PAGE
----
Applications of polling systems M.A.A. Boon∗
, 2011
"... Since the first paper on polling systems, written by Mack in 1957, a huge number of papers on this topic has been written. A typical polling system consists of a number of queues, attended by a single server. In several surveys, the most notable ones written by Takagi, detailed and comprehensive des ..."
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Since the first paper on polling systems, written by Mack in 1957, a huge number of papers on this topic has been written. A typical polling system consists of a number of queues, attended by a single server. In several surveys, the most notable ones written by Takagi, detailed and comprehensive descriptions of the mathematical analysis of polling systems are provided. The goal of the present survey paper is to complement these papers by putting the emphasis on applications of polling models. We discuss not only the capabilities, but also the limitations of polling models in representing various applications. The present survey is directed at both academicians and practitioners.
SCHEDULING POLICIES IN MULTIPRODUCT MANUFACTURING SYSTEMS WITH SEQUENCEDEPENDENT SETUP TIMES
"... Multiproduct production systems with sequencedependent setup times are typical in manufacturing of semiconductor chips and other electronic products. In such systems, the scheduling policies to coordinate the production of multiple product types play an important role. In this paper, we study a mu ..."
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Multiproduct production systems with sequencedependent setup times are typical in manufacturing of semiconductor chips and other electronic products. In such systems, the scheduling policies to coordinate the production of multiple product types play an important role. In this paper, we study a multiproduct manufacturing system with finite buffers, sequencedependent setup times and various scheduling policies. Using continuous time Markov chain models, we evaluate the performance of such systems under seven scheduling policies, i.e., cyclic, shortest queue, shortest processing time, shortest overall time (including setup time and processing time), longest queue, longest processing time, and longest overall time. The impact of these policies on system throughput are compared, and the conditions characterizing the superiority of each policy are investigated. The results of this work can provide production engineers and supervisors practical guidance to operate multiproduct manufacturing systems with sequencedependent setups. 1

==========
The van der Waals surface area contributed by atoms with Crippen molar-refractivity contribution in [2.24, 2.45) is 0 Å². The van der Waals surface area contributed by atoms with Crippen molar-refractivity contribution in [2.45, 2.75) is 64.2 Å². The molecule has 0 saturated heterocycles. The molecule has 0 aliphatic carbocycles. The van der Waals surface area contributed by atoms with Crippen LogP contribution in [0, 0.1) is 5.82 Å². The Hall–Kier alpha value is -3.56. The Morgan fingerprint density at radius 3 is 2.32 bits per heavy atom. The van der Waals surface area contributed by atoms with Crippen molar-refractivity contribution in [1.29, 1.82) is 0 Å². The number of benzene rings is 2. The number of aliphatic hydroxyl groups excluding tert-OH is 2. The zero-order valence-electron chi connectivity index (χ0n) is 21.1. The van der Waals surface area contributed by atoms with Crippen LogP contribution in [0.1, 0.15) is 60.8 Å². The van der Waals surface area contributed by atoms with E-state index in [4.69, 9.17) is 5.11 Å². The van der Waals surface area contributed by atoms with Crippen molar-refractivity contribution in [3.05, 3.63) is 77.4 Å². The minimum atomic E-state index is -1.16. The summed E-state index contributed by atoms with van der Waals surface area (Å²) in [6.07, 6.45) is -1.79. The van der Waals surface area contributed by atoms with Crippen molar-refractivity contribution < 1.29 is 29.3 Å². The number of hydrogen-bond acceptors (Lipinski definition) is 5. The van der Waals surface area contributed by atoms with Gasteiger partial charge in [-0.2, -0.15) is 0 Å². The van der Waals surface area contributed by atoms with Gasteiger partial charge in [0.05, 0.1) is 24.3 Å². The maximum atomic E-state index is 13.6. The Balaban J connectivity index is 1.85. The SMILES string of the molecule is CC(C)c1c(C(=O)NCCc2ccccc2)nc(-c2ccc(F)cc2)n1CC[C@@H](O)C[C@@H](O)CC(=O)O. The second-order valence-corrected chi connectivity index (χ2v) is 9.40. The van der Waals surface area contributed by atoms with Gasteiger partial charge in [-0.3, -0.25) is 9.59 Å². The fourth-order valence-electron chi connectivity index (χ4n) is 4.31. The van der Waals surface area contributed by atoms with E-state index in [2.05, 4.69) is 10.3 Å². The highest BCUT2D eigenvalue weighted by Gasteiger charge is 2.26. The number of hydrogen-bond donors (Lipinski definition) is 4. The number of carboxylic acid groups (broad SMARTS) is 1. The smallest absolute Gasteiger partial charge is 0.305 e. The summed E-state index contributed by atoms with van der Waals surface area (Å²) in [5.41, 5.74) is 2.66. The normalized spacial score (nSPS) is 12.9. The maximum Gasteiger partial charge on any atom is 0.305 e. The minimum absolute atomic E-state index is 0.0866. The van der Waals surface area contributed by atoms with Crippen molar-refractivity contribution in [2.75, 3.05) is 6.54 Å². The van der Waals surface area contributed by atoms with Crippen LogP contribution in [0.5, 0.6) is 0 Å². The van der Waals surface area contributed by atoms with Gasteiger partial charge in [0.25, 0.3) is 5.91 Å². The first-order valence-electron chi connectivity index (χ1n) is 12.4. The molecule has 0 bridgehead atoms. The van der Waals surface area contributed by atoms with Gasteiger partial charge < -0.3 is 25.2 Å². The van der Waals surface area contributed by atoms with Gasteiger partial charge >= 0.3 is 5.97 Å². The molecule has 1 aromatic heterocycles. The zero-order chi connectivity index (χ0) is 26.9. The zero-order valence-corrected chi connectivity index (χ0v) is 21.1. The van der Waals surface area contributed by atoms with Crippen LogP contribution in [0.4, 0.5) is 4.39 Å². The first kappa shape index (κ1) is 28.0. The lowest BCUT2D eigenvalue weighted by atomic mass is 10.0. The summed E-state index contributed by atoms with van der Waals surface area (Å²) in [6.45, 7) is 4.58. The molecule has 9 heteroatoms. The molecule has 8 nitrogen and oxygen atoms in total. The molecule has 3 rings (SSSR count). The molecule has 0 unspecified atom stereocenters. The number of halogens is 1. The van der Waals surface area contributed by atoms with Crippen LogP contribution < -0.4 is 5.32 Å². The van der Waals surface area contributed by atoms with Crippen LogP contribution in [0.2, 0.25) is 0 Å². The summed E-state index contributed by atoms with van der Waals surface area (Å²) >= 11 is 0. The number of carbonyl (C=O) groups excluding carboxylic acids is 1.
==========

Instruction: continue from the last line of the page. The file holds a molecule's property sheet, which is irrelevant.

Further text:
Autonomous Solution Methods for LargeScale Markov Chains
"... One of the roadblocks to greater application of Markov chains is that nonnumerically sophisticated users possess the detailed domain knowledge needed to construct a large Markov chain but may have a difficult time deciding which numerical solution method might be best suited to their applications. ..."
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One of the roadblocks to greater application of Markov chains is that nonnumerically sophisticated users possess the detailed domain knowledge needed to construct a large Markov chain but may have a difficult time deciding which numerical solution method might be best suited to their applications. A realistic Markov chain model can easily contain hundreds of thousands of states, yet users may severely restrict their models to keep them small enough to fit within the constraints of certain software packages or solution methods. Even after selecting a solution method, implementation details imposed by compact storage schemes and the nature of the solution method itself may pose additional barriers. By making judgments about the Markov chain, an experienced researcher or practitioner can sometimes propose a solution technique in a short amount of time. This research examines methods to obtain a proposed solution technique without the services of an expert and with little or no intervention from the novice user. We take advantage of information readily available in the Markov chain to aid in the selection and execution of a solution method. We test a computer tool with a graphical user interface (GUI) and embedded expert system to make largescale Markov chain analysis more accessible. The computer tool receives a user’s Markov chain, examines the chain, determines its primary characteristics, and then gives the user useful information and recommendations about how to analyze the model. This can be done without the user being an expert in the various solution techniques and their respective areas of applicability. 1.